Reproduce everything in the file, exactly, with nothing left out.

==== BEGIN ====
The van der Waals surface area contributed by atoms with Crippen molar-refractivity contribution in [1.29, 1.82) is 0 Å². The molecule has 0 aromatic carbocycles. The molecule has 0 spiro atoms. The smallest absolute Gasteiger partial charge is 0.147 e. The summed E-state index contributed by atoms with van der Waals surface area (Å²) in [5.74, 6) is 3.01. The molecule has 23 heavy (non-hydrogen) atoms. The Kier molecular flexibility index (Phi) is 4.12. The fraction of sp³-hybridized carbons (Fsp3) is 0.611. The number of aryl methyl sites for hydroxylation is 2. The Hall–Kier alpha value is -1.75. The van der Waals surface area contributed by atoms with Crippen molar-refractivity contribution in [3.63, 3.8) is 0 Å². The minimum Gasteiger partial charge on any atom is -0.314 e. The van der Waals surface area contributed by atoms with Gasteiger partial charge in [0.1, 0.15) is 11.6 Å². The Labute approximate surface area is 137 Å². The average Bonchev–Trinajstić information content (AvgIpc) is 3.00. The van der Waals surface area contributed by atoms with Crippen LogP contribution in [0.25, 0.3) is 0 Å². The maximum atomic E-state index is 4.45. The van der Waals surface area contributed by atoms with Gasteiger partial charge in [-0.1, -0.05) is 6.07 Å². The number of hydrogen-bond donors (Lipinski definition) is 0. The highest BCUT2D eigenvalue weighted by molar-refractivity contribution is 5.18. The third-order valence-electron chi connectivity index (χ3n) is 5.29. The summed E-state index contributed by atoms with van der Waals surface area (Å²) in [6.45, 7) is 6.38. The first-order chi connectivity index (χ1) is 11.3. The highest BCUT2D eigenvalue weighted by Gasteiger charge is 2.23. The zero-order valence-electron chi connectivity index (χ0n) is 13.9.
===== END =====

The van der Waals surface area contributed by atoms with Crippen molar-refractivity contribution in [1.29, 1.82) is 0 Å². The molecule has 0 aromatic carbocycles. The molecule has 0 spiro atoms. The smallest absolute Gasteiger partial charge is 0.147 e. The summed E-state index contributed by atoms with van der Waals surface area (Å²) in [5.74, 6) is 3.01. The molecule has 23 heavy (non-hydrogen) atoms. The Kier molecular flexibility index (Phi) is 4.12. The fraction of sp³-hybridized carbons (Fsp3) is 0.611. The number of aryl methyl sites for hydroxylation is 2. The Hall–Kier alpha value is -1.75. The van der Waals surface area contributed by atoms with Crippen molar-refractivity contribution in [3.63, 3.8) is 0 Å². The minimum Gasteiger partial charge on any atom is -0.314 e. The van der Waals surface area contributed by atoms with Gasteiger partial charge in [0.1, 0.15) is 11.6 Å². The Labute approximate surface area is 137 Å². The average Bonchev–Trinajstić information content (AvgIpc) is 3.00. The van der Waals surface area contributed by atoms with Crippen LogP contribution in [0.25, 0.3) is 0 Å². The maximum atomic E-state index is 4.45. The van der Waals surface area contributed by atoms with Gasteiger partial charge in [-0.1, -0.05) is 6.07 Å². The number of hydrogen-bond donors (Lipinski definition) is 0. The highest BCUT2D eigenvalue weighted by molar-refractivity contribution is 5.18. The third-order valence-electron chi connectivity index (χ3n) is 5.29. The summed E-state index contributed by atoms with van der Waals surface area (Å²) in [6.45, 7) is 6.38. The first-order chi connectivity index (χ1) is 11.3. The highest BCUT2D eigenvalue weighted by Gasteiger charge is 2.23. The zero-order valence-electron chi connectivity index (χ0n) is 13.9.